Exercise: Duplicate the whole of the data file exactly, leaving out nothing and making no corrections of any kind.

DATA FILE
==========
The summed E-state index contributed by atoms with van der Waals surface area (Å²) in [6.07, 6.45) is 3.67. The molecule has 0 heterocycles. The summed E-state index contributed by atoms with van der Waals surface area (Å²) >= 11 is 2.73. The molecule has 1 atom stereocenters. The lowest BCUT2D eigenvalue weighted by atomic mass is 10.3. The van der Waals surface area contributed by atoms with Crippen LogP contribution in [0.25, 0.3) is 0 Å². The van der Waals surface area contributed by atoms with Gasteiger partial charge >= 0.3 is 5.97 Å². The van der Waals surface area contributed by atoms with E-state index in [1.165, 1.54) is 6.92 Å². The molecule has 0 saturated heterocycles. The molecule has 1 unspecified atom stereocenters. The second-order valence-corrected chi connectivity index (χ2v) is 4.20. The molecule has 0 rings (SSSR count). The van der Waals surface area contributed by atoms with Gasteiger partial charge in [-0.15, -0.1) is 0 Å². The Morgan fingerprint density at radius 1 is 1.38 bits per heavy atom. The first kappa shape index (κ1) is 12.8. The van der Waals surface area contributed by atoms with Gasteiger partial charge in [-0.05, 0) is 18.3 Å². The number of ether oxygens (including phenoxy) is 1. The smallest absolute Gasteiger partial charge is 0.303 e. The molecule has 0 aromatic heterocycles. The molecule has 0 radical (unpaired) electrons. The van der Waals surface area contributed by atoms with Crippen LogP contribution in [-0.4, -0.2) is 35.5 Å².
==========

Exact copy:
The summed E-state index contributed by atoms with van der Waals surface area (Å²) in [6.07, 6.45) is 3.67. The molecule has 0 heterocycles. The summed E-state index contributed by atoms with van der Waals surface area (Å²) >= 11 is 2.73. The molecule has 1 atom stereocenters. The lowest BCUT2D eigenvalue weighted by atomic mass is 10.3. The van der Waals surface area contributed by atoms with Crippen LogP contribution in [0.25, 0.3) is 0 Å². The van der Waals surface area contributed by atoms with Gasteiger partial charge >= 0.3 is 5.97 Å². The van der Waals surface area contributed by atoms with E-state index in [1.165, 1.54) is 6.92 Å². The molecule has 0 saturated heterocycles. The molecule has 1 unspecified atom stereocenters. The second-order valence-corrected chi connectivity index (χ2v) is 4.20. The molecule has 0 rings (SSSR count). The van der Waals surface area contributed by atoms with Gasteiger partial charge in [-0.15, -0.1) is 0 Å². The Morgan fingerprint density at radius 1 is 1.38 bits per heavy atom. The first kappa shape index (κ1) is 12.8. The van der Waals surface area contributed by atoms with Gasteiger partial charge in [-0.05, 0) is 18.3 Å². The number of ether oxygens (including phenoxy) is 1. The smallest absolute Gasteiger partial charge is 0.303 e. The molecule has 0 aromatic heterocycles. The molecule has 0 radical (unpaired) electrons. The van der Waals surface area contributed by atoms with Crippen LogP contribution in [-0.4, -0.2) is 35.5 Å².